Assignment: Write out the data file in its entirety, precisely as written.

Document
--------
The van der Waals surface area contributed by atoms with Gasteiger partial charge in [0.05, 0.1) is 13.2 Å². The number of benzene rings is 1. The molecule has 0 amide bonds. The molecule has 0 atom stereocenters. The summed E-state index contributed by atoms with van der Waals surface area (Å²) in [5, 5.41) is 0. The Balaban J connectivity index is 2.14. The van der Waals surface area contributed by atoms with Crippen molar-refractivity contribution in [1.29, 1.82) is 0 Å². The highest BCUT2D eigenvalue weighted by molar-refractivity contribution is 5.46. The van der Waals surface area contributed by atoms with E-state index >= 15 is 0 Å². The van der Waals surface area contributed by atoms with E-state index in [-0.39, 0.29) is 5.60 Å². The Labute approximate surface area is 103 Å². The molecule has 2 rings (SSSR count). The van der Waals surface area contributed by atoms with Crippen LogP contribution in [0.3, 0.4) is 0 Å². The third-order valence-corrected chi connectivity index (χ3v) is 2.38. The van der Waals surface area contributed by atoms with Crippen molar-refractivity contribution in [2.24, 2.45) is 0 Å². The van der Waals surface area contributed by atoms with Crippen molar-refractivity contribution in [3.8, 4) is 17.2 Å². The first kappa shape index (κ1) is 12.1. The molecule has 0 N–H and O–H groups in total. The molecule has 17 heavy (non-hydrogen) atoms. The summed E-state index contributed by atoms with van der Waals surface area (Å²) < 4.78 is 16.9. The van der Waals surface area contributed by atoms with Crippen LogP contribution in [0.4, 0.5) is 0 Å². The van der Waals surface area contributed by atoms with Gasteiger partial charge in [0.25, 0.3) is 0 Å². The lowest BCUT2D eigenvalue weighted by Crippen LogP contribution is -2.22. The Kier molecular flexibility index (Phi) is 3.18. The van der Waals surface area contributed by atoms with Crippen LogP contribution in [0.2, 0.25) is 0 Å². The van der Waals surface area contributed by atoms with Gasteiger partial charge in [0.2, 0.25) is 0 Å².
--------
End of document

The van der Waals surface area contributed by atoms with Gasteiger partial charge in [0.05, 0.1) is 13.2 Å². The number of benzene rings is 1. The molecule has 0 amide bonds. The molecule has 0 atom stereocenters. The summed E-state index contributed by atoms with van der Waals surface area (Å²) in [5, 5.41) is 0. The Balaban J connectivity index is 2.14. The van der Waals surface area contributed by atoms with Crippen molar-refractivity contribution in [1.29, 1.82) is 0 Å². The highest BCUT2D eigenvalue weighted by molar-refractivity contribution is 5.46. The van der Waals surface area contributed by atoms with E-state index >= 15 is 0 Å². The van der Waals surface area contributed by atoms with E-state index in [-0.39, 0.29) is 5.60 Å². The Labute approximate surface area is 103 Å². The molecule has 2 rings (SSSR count). The van der Waals surface area contributed by atoms with Crippen LogP contribution in [0.3, 0.4) is 0 Å². The third-order valence-corrected chi connectivity index (χ3v) is 2.38. The van der Waals surface area contributed by atoms with Crippen molar-refractivity contribution in [2.24, 2.45) is 0 Å². The van der Waals surface area contributed by atoms with Crippen molar-refractivity contribution in [3.8, 4) is 17.2 Å². The first kappa shape index (κ1) is 12.1. The molecule has 0 N–H and O–H groups in total. The molecule has 17 heavy (non-hydrogen) atoms. The summed E-state index contributed by atoms with van der Waals surface area (Å²) < 4.78 is 16.9. The van der Waals surface area contributed by atoms with Crippen LogP contribution in [0.4, 0.5) is 0 Å². The van der Waals surface area contributed by atoms with Gasteiger partial charge in [0.25, 0.3) is 0 Å². The lowest BCUT2D eigenvalue weighted by Crippen LogP contribution is -2.22. The Kier molecular flexibility index (Phi) is 3.18. The van der Waals surface area contributed by atoms with Crippen LogP contribution in [0.2, 0.25) is 0 Å². The van der Waals surface area contributed by atoms with Gasteiger partial charge in [0.2, 0.25) is 0 Å².